The Question of What to Eat

Mijara T’ran:

The matter is thus: we’re eating all wrong in this country, and it’s not in the ways you might think.

At some point within the last half-century or so, a travesty of bad science became enshrined as the right, healthy way to eat. The reasoning went something like this…

Some populations we’ve studied have high levels of both serum cholesterol and heart disease.
Some foods contain larger amounts of cholesterol than others.
Therefore, to prevent heart disease, people should eat foods with less cholesterol in them.

…Can you spot the myriad errors of reasoning there? The principal ones are first, that some populations have high cholesterol and low incidence of heart disease, and some have low cholesterol and a great deal of heart disease; and second, that eating food with cholesterol in it does not necessarily raise one’s serum cholesterol levels. The assumptions are all wrong. But this mistaken picture led to the idea that fatty, high-cholesterol foods will “clog your arteries”, a concept now so ubiquitous as to go unquestioned.

Whenever true, experimental science is conducted on this question (and related questions about the genesis of obesity, Type II diabetes, and the like), the picture we discover is very different. In fact, these foods so universally demonized can have a protective effect against heart disease and other ills, while the kinds of foods that have been promoted to¬† replace them–starches and sugars, the carbohydrates–cause terrible damage to the body.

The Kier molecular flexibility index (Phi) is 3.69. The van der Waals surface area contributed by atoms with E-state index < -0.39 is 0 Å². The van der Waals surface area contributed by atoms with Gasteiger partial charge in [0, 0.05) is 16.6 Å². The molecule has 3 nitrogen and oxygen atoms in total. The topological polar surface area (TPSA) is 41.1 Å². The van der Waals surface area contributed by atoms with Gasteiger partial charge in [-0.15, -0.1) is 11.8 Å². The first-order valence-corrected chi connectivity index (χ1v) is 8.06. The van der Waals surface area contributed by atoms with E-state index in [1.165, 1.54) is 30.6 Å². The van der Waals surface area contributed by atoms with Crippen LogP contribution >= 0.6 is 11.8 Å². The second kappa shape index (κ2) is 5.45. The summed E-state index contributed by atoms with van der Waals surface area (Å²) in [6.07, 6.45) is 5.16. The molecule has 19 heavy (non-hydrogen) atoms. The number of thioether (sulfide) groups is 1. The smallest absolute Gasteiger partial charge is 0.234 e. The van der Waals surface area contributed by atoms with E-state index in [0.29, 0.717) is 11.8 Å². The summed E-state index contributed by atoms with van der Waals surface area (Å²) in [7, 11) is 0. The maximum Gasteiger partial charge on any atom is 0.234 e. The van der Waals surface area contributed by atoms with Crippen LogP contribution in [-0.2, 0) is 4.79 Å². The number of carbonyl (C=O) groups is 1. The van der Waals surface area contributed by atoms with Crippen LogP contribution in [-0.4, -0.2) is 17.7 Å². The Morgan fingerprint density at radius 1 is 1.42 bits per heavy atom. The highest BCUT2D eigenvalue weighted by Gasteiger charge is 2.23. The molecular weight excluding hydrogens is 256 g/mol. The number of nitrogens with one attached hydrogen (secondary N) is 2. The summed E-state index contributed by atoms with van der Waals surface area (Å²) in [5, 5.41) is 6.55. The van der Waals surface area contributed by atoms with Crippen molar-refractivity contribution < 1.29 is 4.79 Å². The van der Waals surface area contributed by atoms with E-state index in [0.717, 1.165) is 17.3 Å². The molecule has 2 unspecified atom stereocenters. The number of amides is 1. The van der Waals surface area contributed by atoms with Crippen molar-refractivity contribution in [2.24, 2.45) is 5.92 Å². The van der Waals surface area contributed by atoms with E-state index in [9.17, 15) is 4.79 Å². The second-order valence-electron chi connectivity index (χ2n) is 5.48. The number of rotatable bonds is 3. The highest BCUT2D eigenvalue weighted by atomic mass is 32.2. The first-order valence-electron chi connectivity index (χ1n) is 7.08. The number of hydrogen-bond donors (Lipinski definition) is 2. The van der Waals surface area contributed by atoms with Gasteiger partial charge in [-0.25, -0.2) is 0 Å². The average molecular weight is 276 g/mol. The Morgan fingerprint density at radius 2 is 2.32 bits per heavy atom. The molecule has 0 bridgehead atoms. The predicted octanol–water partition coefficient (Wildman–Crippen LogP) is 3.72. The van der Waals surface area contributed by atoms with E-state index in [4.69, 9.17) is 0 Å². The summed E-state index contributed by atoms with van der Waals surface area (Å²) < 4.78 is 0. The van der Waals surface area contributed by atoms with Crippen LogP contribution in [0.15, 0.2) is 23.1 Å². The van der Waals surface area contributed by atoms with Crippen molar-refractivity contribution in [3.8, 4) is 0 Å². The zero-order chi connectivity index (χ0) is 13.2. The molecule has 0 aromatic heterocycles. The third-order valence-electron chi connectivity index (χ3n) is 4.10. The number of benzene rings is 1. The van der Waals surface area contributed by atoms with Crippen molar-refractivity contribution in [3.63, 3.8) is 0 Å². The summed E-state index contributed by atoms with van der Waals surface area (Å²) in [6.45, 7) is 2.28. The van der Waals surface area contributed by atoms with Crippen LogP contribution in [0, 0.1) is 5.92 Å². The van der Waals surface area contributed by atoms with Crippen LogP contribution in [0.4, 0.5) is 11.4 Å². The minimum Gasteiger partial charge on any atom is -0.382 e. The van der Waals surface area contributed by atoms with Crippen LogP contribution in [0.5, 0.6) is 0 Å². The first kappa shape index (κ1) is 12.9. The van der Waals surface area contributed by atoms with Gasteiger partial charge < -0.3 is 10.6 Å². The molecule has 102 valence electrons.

How does that happen? The answer lies with insulin, one of the hormones involved in metabolism, the way your tissues use energy. Insulin is used to to keep your blood-sugar levels from rising too high. So when you consume a meal rich in sugars or starches (which rapidly break down into sugars during digestion), the pancreas secretes insulin. However, there’s an unfortunate side effect: insulin is also the hormone that signals the body to conserve energy as fat. So those sugars get stored away in fat tissue, and the energy the body was expecting to get out of your meal is locked away, inaccessible. This in turn causes weight gain, fatigue, and a persistent sense of hunger.